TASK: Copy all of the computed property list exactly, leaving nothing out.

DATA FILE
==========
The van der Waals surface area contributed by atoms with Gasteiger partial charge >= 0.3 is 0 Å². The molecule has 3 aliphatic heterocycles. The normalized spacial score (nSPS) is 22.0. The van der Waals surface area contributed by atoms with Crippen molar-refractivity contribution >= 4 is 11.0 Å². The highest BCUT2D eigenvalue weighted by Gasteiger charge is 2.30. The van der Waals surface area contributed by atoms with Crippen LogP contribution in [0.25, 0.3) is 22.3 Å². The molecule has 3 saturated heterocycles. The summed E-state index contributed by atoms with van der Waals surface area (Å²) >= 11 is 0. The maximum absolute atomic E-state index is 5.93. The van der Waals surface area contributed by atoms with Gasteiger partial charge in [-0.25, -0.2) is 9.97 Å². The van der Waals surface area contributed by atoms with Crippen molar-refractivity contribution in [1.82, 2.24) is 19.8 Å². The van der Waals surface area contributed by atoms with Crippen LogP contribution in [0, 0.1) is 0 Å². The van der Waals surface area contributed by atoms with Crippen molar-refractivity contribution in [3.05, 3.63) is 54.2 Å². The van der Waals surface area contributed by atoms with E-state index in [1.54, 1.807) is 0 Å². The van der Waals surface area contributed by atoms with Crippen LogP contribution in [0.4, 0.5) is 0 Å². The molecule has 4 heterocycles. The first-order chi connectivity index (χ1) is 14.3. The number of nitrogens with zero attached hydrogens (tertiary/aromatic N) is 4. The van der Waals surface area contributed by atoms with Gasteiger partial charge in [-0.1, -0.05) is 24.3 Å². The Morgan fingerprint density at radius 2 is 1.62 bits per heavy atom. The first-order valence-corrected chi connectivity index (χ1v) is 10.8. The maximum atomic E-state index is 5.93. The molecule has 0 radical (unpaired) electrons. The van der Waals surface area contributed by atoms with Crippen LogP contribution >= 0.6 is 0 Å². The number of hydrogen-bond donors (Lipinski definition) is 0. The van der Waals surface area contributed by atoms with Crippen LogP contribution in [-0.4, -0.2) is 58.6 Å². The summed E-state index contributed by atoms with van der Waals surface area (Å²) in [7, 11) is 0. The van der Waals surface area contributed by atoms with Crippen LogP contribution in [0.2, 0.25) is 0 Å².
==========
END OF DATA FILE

The van der Waals surface area contributed by atoms with Gasteiger partial charge >= 0.3 is 0 Å². The molecule has 3 aliphatic heterocycles. The normalized spacial score (nSPS) is 22.0. The van der Waals surface area contributed by atoms with Crippen molar-refractivity contribution >= 4 is 11.0 Å². The highest BCUT2D eigenvalue weighted by Gasteiger charge is 2.30. The van der Waals surface area contributed by atoms with Crippen LogP contribution in [0.25, 0.3) is 22.3 Å². The molecule has 3 saturated heterocycles. The summed E-state index contributed by atoms with van der Waals surface area (Å²) >= 11 is 0. The maximum absolute atomic E-state index is 5.93. The van der Waals surface area contributed by atoms with Gasteiger partial charge in [-0.25, -0.2) is 9.97 Å². The van der Waals surface area contributed by atoms with Crippen molar-refractivity contribution in [1.82, 2.24) is 19.8 Å². The van der Waals surface area contributed by atoms with Crippen LogP contribution in [0, 0.1) is 0 Å². The van der Waals surface area contributed by atoms with Crippen molar-refractivity contribution in [3.05, 3.63) is 54.2 Å². The van der Waals surface area contributed by atoms with E-state index in [1.54, 1.807) is 0 Å². The van der Waals surface area contributed by atoms with Crippen LogP contribution in [0.4, 0.5) is 0 Å². The molecule has 4 heterocycles. The first-order chi connectivity index (χ1) is 14.3. The number of nitrogens with zero attached hydrogens (tertiary/aromatic N) is 4. The van der Waals surface area contributed by atoms with Gasteiger partial charge in [-0.1, -0.05) is 24.3 Å². The Morgan fingerprint density at radius 2 is 1.62 bits per heavy atom. The first-order valence-corrected chi connectivity index (χ1v) is 10.8. The maximum atomic E-state index is 5.93. The molecule has 0 radical (unpaired) electrons. The van der Waals surface area contributed by atoms with Crippen LogP contribution >= 0.6 is 0 Å². The number of hydrogen-bond donors (Lipinski definition) is 0. The van der Waals surface area contributed by atoms with Crippen LogP contribution in [-0.4, -0.2) is 58.6 Å². The summed E-state index contributed by atoms with van der Waals surface area (Å²) in [7, 11) is 0. The van der Waals surface area contributed by atoms with Crippen LogP contribution in [0.2, 0.25) is 0 Å².